The American public expects that Obama's new health care reform law will cause costs to rise and quality of care to drop, new opinion polls find.
Congress has spoken, and now the people have spoken: In polls released this week, Americans say they are not pleased with the healthcare reforms enacted by President Obama and congressional lawmakers.
Voters worry the new law will erode the quality of care and jack up costs, even while it helps reduce the number of people unable to get health insurance.
The new polls suggest that Democrats still have a big sales job ahead of them as November House and Senate elections draw closer, and as Americans try to learn more about what the law means for them (see "Healthcare Reform 101").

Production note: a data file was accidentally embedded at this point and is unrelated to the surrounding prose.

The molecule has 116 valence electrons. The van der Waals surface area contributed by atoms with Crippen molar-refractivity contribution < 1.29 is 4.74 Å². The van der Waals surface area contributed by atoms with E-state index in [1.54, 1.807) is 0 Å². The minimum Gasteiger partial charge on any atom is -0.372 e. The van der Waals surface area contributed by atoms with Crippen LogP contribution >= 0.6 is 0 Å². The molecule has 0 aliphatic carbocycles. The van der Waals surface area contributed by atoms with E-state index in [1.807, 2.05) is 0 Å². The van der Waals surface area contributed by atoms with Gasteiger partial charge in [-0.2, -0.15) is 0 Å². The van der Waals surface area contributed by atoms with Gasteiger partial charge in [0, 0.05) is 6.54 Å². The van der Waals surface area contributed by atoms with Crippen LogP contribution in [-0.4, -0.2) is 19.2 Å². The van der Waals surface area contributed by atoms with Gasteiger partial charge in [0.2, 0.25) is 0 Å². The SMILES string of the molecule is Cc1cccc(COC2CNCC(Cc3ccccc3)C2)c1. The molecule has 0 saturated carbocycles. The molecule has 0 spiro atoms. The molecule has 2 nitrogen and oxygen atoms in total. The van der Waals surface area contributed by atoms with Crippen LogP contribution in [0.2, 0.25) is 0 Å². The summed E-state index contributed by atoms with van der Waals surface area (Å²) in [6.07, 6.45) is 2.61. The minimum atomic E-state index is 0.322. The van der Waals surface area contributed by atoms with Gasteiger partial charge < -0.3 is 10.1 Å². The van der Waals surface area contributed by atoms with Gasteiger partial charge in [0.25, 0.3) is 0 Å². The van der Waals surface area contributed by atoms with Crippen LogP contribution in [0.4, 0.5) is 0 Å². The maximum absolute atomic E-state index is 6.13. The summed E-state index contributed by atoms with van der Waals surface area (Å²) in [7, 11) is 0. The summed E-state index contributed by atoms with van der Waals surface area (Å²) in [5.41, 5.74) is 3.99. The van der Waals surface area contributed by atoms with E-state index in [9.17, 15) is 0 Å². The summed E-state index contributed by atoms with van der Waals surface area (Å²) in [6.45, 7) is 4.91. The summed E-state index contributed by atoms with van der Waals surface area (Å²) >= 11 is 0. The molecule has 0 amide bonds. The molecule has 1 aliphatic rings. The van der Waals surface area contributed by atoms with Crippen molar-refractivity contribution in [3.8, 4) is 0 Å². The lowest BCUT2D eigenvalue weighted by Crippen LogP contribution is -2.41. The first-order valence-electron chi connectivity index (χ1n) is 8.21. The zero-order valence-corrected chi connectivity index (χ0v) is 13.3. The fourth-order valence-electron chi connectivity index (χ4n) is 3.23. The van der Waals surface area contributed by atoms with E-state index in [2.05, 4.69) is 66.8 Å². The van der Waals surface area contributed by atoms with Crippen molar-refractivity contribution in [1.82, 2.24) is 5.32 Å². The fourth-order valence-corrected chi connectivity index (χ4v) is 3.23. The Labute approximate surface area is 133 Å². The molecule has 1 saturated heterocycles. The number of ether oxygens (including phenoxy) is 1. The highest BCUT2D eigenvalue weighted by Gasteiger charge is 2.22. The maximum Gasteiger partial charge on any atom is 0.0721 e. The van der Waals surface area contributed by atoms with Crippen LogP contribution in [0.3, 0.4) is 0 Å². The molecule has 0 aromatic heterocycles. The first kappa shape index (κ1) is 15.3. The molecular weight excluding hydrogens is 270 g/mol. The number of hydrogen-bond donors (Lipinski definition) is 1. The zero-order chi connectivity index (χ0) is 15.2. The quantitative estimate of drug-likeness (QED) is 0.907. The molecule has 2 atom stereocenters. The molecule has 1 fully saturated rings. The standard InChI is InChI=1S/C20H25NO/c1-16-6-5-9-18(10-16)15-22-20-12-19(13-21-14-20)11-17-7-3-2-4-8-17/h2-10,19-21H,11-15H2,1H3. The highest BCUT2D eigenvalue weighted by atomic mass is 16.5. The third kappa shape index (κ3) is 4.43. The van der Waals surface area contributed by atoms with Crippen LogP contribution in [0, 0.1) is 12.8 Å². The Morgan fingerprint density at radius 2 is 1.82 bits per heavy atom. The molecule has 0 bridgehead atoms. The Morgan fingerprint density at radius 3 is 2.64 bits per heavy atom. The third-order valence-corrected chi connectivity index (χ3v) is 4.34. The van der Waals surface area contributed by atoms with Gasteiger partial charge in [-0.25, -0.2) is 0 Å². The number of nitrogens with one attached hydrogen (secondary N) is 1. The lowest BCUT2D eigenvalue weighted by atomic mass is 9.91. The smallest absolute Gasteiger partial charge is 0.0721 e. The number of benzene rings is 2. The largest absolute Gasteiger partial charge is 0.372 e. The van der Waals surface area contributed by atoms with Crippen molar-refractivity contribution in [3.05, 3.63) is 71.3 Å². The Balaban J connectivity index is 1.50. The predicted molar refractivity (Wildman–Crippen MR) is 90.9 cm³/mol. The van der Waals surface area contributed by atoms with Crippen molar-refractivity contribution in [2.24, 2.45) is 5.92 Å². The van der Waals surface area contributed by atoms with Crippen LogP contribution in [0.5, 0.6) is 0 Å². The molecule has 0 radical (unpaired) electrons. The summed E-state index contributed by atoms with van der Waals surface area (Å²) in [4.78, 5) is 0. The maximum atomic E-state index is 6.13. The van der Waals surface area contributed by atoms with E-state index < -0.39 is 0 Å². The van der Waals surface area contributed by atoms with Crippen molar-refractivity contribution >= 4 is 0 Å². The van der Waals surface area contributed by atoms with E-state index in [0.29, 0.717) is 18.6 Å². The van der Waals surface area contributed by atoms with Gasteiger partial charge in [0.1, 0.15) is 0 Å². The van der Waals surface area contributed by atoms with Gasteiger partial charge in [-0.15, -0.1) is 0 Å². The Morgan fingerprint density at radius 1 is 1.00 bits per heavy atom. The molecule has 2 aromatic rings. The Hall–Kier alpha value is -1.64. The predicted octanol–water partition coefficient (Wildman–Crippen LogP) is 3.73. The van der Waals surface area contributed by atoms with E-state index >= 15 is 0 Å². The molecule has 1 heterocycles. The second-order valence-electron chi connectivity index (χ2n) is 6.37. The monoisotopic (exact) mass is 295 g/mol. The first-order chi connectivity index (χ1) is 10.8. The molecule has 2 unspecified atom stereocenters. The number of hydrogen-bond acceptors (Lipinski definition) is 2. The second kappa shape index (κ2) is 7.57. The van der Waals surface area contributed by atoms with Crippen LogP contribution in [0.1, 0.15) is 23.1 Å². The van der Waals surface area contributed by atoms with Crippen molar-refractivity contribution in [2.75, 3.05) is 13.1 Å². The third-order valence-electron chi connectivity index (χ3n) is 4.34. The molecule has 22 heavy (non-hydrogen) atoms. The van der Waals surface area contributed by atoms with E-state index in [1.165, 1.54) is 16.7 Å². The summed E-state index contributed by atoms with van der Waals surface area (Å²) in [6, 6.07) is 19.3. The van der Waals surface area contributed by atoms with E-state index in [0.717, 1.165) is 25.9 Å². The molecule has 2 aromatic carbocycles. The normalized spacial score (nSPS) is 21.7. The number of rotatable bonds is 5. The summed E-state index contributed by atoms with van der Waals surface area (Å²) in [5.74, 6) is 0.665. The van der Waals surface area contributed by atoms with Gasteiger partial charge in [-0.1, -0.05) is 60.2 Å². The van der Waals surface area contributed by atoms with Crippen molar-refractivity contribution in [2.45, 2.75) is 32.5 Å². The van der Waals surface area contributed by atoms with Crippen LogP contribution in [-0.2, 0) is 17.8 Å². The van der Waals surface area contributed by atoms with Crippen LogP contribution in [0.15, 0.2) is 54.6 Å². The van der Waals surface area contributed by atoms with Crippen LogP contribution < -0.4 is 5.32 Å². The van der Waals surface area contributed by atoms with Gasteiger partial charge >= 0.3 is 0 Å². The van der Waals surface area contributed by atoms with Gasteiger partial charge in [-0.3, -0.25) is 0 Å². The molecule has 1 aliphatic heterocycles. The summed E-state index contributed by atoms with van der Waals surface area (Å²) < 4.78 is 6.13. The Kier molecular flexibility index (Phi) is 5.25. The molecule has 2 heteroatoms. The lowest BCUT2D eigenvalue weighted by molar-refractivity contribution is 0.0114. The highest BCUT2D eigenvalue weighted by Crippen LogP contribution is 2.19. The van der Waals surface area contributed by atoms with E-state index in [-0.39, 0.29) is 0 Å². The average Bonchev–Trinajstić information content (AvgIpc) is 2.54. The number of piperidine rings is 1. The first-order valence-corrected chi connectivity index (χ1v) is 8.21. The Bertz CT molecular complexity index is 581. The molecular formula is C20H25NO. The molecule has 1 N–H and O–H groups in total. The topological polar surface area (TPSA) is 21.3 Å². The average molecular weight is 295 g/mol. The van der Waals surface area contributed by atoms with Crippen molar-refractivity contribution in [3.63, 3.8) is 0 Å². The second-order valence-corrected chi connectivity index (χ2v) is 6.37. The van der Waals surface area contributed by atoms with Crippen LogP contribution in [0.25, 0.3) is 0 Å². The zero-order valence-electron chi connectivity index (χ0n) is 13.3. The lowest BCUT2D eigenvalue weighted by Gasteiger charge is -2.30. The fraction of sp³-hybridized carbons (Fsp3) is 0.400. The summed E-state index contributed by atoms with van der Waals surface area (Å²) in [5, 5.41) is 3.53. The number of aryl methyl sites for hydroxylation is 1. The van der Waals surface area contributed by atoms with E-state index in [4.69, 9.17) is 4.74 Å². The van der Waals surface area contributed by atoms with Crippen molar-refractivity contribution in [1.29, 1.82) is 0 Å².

On Tuesday, Mr. Obama signed the second portion of the healthcare reform package, the so-called "reconciliation" that contains elements not in the original Senate legislation. As the president continues a public-relations campaign for the reforms, the polls taken since the House voted on March 21 don't all line up against him. But skepticism about the new law is sizable on several fronts:
Costs. Some 55 percent of Americans expect their own costs for healthcare to be higher because of the reforms, and 60 percent say the nation's overall health tab will rise, according to a Washington Post poll. Only 16 percent predict that medical spending in the US will be lower because of the law. Separately, a USA Today/Gallup poll found 64 percent saying the law "will cost the government too much."